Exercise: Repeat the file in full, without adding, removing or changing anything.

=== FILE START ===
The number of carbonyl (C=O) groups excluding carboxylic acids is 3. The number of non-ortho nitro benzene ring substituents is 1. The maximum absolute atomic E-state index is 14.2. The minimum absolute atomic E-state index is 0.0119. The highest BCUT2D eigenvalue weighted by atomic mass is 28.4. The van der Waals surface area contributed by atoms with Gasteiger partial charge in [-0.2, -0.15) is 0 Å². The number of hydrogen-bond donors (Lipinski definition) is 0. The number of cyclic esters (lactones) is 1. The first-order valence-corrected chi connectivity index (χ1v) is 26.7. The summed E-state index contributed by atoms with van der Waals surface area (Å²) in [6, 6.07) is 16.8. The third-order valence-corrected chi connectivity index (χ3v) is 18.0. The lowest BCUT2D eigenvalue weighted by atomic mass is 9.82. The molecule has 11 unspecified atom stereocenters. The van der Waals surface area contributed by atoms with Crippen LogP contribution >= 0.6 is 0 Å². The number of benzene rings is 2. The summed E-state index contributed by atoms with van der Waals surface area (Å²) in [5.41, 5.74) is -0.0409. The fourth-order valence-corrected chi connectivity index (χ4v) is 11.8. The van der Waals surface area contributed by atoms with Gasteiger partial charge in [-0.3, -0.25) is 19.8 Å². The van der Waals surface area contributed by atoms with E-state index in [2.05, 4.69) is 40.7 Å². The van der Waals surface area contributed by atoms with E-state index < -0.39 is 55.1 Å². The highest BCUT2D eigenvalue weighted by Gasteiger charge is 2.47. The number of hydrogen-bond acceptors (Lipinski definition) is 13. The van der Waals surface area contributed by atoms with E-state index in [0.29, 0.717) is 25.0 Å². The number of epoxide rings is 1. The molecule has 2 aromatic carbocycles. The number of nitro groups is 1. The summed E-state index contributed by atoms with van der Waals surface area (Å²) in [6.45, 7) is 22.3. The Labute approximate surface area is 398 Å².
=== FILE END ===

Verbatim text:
The number of carbonyl (C=O) groups excluding carboxylic acids is 3. The number of non-ortho nitro benzene ring substituents is 1. The maximum absolute atomic E-state index is 14.2. The minimum absolute atomic E-state index is 0.0119. The highest BCUT2D eigenvalue weighted by atomic mass is 28.4. The van der Waals surface area contributed by atoms with Gasteiger partial charge in [-0.2, -0.15) is 0 Å². The number of hydrogen-bond donors (Lipinski definition) is 0. The number of cyclic esters (lactones) is 1. The first-order valence-corrected chi connectivity index (χ1v) is 26.7. The summed E-state index contributed by atoms with van der Waals surface area (Å²) in [6, 6.07) is 16.8. The third-order valence-corrected chi connectivity index (χ3v) is 18.0. The lowest BCUT2D eigenvalue weighted by atomic mass is 9.82. The molecule has 11 unspecified atom stereocenters. The van der Waals surface area contributed by atoms with Crippen LogP contribution >= 0.6 is 0 Å². The number of benzene rings is 2. The summed E-state index contributed by atoms with van der Waals surface area (Å²) in [5.41, 5.74) is -0.0409. The fourth-order valence-corrected chi connectivity index (χ4v) is 11.8. The van der Waals surface area contributed by atoms with Gasteiger partial charge in [-0.3, -0.25) is 19.8 Å². The van der Waals surface area contributed by atoms with E-state index in [2.05, 4.69) is 40.7 Å². The van der Waals surface area contributed by atoms with E-state index < -0.39 is 55.1 Å². The highest BCUT2D eigenvalue weighted by Gasteiger charge is 2.47. The number of hydrogen-bond acceptors (Lipinski definition) is 13. The van der Waals surface area contributed by atoms with E-state index in [0.29, 0.717) is 25.0 Å². The number of epoxide rings is 1. The molecule has 2 aromatic carbocycles. The number of nitro groups is 1. The summed E-state index contributed by atoms with van der Waals surface area (Å²) in [6.45, 7) is 22.3. The Labute approximate surface area is 398 Å².